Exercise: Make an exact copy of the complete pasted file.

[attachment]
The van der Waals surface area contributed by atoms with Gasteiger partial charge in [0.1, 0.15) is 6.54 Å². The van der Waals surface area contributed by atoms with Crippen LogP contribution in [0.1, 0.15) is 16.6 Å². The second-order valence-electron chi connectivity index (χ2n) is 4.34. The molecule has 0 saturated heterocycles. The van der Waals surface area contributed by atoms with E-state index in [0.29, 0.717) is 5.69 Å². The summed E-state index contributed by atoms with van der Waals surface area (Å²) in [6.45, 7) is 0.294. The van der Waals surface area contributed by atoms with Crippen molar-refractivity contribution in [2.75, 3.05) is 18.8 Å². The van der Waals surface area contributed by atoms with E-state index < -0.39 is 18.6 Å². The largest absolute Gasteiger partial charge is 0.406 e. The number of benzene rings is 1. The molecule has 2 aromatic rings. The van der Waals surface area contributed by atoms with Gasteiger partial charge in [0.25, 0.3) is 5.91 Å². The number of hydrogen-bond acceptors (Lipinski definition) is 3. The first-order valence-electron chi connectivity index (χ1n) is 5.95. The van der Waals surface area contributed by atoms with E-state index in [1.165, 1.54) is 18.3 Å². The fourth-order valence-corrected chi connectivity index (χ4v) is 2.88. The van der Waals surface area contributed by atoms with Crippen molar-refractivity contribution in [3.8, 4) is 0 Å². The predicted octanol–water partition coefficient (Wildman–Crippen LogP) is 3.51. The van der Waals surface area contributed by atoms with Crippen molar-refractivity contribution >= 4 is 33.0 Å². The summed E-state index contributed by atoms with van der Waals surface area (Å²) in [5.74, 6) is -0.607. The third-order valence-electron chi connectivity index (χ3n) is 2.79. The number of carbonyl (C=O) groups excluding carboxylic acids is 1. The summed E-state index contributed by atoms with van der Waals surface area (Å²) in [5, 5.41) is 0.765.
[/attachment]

The van der Waals surface area contributed by atoms with Gasteiger partial charge in [0.1, 0.15) is 6.54 Å². The van der Waals surface area contributed by atoms with Crippen LogP contribution in [0.1, 0.15) is 16.6 Å². The second-order valence-electron chi connectivity index (χ2n) is 4.34. The molecule has 0 saturated heterocycles. The van der Waals surface area contributed by atoms with E-state index in [0.29, 0.717) is 5.69 Å². The summed E-state index contributed by atoms with van der Waals surface area (Å²) in [6.45, 7) is 0.294. The van der Waals surface area contributed by atoms with Crippen molar-refractivity contribution in [2.75, 3.05) is 18.8 Å². The van der Waals surface area contributed by atoms with E-state index < -0.39 is 18.6 Å². The largest absolute Gasteiger partial charge is 0.406 e. The number of benzene rings is 1. The molecule has 2 aromatic rings. The van der Waals surface area contributed by atoms with Gasteiger partial charge in [0.25, 0.3) is 5.91 Å². The number of hydrogen-bond acceptors (Lipinski definition) is 3. The first-order valence-electron chi connectivity index (χ1n) is 5.95. The van der Waals surface area contributed by atoms with E-state index in [1.165, 1.54) is 18.3 Å². The fourth-order valence-corrected chi connectivity index (χ4v) is 2.88. The van der Waals surface area contributed by atoms with Crippen molar-refractivity contribution in [3.8, 4) is 0 Å². The predicted octanol–water partition coefficient (Wildman–Crippen LogP) is 3.51. The van der Waals surface area contributed by atoms with Crippen molar-refractivity contribution >= 4 is 33.0 Å². The summed E-state index contributed by atoms with van der Waals surface area (Å²) in [5.74, 6) is -0.607. The third-order valence-electron chi connectivity index (χ3n) is 2.79. The number of carbonyl (C=O) groups excluding carboxylic acids is 1. The summed E-state index contributed by atoms with van der Waals surface area (Å²) in [5, 5.41) is 0.765.